Bipolar disorder, a mental illness with both manic and depressed moods, is often resulting in earlier death than others, by up to 15 years. In two groups, people with bipolar disorder were four to six times more likely as people without the condition to die prematurely, while people who had ever smoked were about twice as likely to die prematurely than those who had never smoked – whether or not they had bipolar disorder.

When it comes to bipolar disorder, the differences in health and lifestyle change mortality a lot.

“Bipolar disorder has long been seen as a risk factor for mortality, but always through a lens of other common causes of death,” said Anastasia Yocum, Ph.D. of the University of Michigan, lead author of the study. “We wanted to look at it by itself in comparison with conditions and lifestyle behaviors that are also linked to higher rates of premature death.”

The authors looked at deaths and related factors among 1,128 people who had volunteered for the program’s longterm study of people with and without bipolar disorder. They found that all but 2 of the 56 deaths since the study began in 2006 were from the group of 847 people in the study who had bipolar disorder.

Statistical analysis led them to conclude that having a diagnosis of bipolar disorder made someone six times more likely to die during a 10-year period than people taking part in the same study who did not have bipolar disorder. By comparison, study participants who had ever smoked or were over age 60 were more than twice as likely to die in that same time as people who never smoked or were under 60, regardless of bipolar status.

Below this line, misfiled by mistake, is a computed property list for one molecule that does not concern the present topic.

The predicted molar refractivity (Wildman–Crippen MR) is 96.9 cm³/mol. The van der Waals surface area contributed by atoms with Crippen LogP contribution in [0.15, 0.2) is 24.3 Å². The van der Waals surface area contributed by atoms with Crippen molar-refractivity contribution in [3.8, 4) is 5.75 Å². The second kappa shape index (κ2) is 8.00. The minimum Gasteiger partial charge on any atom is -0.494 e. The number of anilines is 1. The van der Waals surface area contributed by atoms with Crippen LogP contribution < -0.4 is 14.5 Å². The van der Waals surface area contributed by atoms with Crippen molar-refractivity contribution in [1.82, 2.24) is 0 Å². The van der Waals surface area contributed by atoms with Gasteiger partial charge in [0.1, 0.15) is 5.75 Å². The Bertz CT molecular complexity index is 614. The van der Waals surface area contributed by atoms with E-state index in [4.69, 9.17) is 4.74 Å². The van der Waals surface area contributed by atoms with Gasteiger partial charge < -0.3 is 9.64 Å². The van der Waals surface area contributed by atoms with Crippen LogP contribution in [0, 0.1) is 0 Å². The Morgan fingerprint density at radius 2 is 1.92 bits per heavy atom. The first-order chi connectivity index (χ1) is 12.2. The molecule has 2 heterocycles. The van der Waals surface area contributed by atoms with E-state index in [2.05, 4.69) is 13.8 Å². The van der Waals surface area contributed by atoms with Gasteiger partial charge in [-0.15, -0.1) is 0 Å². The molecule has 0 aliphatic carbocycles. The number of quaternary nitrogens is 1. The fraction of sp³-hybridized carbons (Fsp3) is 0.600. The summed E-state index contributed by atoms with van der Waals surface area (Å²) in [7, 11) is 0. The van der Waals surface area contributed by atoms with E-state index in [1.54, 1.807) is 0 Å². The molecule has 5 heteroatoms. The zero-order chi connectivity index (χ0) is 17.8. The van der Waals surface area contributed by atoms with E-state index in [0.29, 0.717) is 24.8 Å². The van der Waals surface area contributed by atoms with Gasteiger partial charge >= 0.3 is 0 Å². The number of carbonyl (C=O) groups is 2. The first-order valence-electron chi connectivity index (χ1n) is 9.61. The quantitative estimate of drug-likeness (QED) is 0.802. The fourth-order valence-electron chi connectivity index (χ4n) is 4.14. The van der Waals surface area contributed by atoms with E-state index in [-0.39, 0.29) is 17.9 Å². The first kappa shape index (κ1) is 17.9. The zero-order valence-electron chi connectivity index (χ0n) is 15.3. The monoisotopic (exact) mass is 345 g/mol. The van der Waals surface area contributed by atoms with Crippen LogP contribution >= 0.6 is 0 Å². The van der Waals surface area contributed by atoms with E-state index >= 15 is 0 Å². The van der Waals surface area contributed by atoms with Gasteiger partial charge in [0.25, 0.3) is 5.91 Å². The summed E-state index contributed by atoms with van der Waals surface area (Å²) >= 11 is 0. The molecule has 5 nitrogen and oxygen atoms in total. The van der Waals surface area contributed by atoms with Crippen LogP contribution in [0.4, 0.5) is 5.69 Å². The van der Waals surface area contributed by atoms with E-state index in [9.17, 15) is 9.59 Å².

Then they analyzed years’ worth of anonymous patient records from more than 18,000 people who get their primary care through Michigan Medicine. Among this group, people with bipolar disorder were four times as likely to die during the study period than those with no record of bipolar disorder. The team studied records from more than 10,700 people with bipolar disorder and a comparison group of just over 7,800 people without any psychiatric disorder.

The only factor associated with an even higher chance of dying during the study period in this pool of people was high blood pressure. Those who had hypertension were five times more likely to die than those with normal blood pressure, no matter whether they had bipolar disorder or not.

By contrast, smokers were twice as likely to die as never-smokers in this sample, and those over age 60 were three times as likely to die, both regardless of bipolar status.

“To our major surprise, in both samples we found that having bipolar disorder is far more of a risk for premature death than smoking,” said Melvin McInnis, M.D., a professor of psychiatry at the University of Michigan.

About 4% of Americans live with bipolar disorder while about 11.5% of Americans smoke. People with bipolar disorder in both groups were much more likely than the people without bipolar disorder to have ever smoked, consistent with past studies. Nearly half (47%) of the pool with bipolar disorder had a history of smoking, as did 31% of the study participants with bipolar disorder. By comparison, smoking among those without bipolar disorder stood at 29% of the U-M patients and 8% of theparticipants. 

People with bipolar disorder in both groups were also much more likely to be female, and female gender was associated with a slightly lower risk of early death.